• the internet's most successful C2C online auction website,e bay,links like-minded buyers and sellers for a small commission.
14.7: C2C Communities

14.8:E- business Benefits

  • web mashups is a website or web application that uses content from more than one source to create a completely new service.
  • API(application programming interface),which is a set of routines,protocols,and tools for building software applications.
14.9: E- business Challenges

14.10:The Benefits and Challenge of Various E -marketplace Revenue Models

Saturday, 12 September 2015

Chapter 12 - Integrating The Organization From The End To End - Enterprise Resource Planning

Enterprise Resource Planning (ERP)

·                     It serves as the organization’s backbone in providing fundamental decision making support.
·                     It enables people in different business areas to communicate. 
·                     ERP system helps an organization to obtain operational efficiencies, lower costs, improve supplier and customer relations, and increase revenues and market share.
·                     The heart of an ERP system is a central database that collects information from and feeds information into all the ERP system’s individual application components (called modules), supporting diverse business function such as accounting, manufacturing, marketing, and human resources.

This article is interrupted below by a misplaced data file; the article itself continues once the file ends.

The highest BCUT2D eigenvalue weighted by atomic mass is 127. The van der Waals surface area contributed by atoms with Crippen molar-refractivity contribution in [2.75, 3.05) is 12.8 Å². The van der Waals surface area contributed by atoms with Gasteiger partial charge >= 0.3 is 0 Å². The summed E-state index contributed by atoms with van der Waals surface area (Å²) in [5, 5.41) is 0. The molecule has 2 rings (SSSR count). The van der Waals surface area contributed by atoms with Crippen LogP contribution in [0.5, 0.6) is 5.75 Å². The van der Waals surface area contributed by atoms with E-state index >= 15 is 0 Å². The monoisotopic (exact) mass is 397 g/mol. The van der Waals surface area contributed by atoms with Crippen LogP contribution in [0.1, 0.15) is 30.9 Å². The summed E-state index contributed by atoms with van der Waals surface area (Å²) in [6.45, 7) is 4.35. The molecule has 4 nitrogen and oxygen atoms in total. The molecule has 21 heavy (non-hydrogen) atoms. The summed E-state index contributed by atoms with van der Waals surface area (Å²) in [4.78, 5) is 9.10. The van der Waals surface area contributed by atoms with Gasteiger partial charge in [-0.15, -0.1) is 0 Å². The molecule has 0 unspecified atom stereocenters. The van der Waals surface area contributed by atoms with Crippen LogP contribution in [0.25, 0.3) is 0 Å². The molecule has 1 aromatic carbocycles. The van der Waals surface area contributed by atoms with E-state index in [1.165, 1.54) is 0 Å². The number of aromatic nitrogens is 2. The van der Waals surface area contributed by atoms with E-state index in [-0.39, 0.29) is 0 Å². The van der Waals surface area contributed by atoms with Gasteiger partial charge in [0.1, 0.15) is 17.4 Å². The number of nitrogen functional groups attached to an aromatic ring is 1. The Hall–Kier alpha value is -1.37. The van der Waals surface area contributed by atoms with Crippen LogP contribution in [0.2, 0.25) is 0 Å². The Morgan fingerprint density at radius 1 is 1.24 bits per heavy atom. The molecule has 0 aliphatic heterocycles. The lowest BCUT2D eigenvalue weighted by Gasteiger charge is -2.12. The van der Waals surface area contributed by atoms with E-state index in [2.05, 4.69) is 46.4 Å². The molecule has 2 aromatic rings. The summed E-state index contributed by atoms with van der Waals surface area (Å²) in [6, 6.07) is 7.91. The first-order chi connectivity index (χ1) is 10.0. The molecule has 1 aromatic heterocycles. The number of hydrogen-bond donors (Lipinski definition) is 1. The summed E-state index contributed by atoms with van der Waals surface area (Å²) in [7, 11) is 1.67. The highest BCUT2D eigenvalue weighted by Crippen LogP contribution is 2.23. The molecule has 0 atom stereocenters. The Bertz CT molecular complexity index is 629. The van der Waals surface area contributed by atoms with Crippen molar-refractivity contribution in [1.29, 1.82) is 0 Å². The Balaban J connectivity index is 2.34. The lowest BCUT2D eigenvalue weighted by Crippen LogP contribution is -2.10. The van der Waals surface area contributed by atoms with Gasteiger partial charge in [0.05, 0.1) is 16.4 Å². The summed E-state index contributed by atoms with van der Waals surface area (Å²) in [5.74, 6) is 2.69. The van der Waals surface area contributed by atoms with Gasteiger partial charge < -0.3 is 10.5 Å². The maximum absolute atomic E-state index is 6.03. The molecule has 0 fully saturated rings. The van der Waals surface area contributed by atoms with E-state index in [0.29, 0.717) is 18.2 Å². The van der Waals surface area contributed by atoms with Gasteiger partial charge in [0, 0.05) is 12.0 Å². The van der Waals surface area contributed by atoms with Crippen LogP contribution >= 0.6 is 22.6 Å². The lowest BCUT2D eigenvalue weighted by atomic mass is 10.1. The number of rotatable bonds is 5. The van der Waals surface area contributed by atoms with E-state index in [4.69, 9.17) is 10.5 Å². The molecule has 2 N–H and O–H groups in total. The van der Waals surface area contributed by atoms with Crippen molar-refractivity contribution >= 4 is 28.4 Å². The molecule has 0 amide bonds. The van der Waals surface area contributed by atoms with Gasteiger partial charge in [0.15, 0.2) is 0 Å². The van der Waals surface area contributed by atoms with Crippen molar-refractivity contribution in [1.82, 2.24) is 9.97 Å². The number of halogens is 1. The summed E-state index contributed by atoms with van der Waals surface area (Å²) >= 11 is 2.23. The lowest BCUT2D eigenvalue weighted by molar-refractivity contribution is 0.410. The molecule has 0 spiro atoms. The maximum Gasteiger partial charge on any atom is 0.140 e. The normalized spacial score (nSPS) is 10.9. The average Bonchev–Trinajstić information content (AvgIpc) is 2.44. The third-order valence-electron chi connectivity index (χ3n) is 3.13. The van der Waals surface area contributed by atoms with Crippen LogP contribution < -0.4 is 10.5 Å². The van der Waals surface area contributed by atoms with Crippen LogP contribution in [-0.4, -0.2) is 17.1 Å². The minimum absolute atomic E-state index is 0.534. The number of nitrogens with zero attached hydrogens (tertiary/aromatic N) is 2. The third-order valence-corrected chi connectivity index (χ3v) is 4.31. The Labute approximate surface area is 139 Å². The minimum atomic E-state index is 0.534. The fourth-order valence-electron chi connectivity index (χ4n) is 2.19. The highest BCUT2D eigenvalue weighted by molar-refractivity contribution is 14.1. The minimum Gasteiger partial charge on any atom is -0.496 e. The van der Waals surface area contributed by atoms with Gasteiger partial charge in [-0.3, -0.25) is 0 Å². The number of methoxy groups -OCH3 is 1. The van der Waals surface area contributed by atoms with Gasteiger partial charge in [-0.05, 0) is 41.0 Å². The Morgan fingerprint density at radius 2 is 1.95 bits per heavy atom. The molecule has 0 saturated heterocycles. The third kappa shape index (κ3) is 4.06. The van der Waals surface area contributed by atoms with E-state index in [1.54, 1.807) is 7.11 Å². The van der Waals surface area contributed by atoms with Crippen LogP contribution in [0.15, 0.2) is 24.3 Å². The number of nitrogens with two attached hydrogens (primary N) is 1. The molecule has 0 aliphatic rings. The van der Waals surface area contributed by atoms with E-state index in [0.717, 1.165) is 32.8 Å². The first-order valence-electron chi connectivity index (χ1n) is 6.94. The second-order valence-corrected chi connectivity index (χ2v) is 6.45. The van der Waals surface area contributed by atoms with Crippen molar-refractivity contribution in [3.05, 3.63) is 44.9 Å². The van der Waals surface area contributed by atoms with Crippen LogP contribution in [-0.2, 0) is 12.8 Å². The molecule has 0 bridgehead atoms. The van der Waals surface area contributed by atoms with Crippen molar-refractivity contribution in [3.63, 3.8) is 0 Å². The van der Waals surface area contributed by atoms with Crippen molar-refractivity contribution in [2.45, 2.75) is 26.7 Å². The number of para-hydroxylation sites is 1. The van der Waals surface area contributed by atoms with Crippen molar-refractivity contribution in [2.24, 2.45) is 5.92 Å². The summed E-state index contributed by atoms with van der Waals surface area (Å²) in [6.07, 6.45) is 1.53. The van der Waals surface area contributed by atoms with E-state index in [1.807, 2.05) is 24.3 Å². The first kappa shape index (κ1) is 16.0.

·                      ERP automates business processes such as order fulfillment- taking an order from a customer, shipping the purchase, and then billing for it. 
ERP Integration Data Flow 
ERP Process Flow 

Bringing the Organization Together 

·                      ERP enables employees across the organization to share information across a single, centralized database.
·                     With extended portal capabilities, an organization can also involve its suppliers and customers to participate in the workflow process, allowing ERP to penetrate the entire value chain, and help the organization achieve greater operational efficiency.
Organization before ERP 
ERP- Bringing the Organization Together 

The Evolution of ERP 

Although ERP solutions were developed to deliver automation across multiple units of an organization, to help facilitate the manufacturing process and address issues such as raw materials, inventory, order entry, and distribution, ERP was unable to extend to other functional areas of the company such as sales, marketing, and shipping. It could not tie to any CRM capabilities that would allow organizations to capture customer-specific information, nor did it work with websites or portals used for customer service or order fulfillment

Integrating SCM, CRM, and ERP

Integration of SCM, CRM, and ERP is the key to success for many companies. Integration allows the unlocking of information to make it available to any user, anywhere, anytime. 2 main competitors in ERP market: 
1.    Oracle 
2.    Sap

Primary Users and Business Benefits of Strategic Initiatives.
Integration Tools

·                     An integrated enterprise infuses support areas, such as finance and human resources, with a strong customer orientation. 
·                     Integration are achieved using:  
* Middleware- several different types of software that sit in the middle of and provide connectivity between two or more software applications. It translates information between disparate systems.
* Enterprise application integration (EAI) middleware- represents a new approach to middleware by packaging together commonly used functionality, such as providing prebuilt links to popular enterprise applications, which reduces the time necessary to develop solutions that integrate applications from multiple vendors.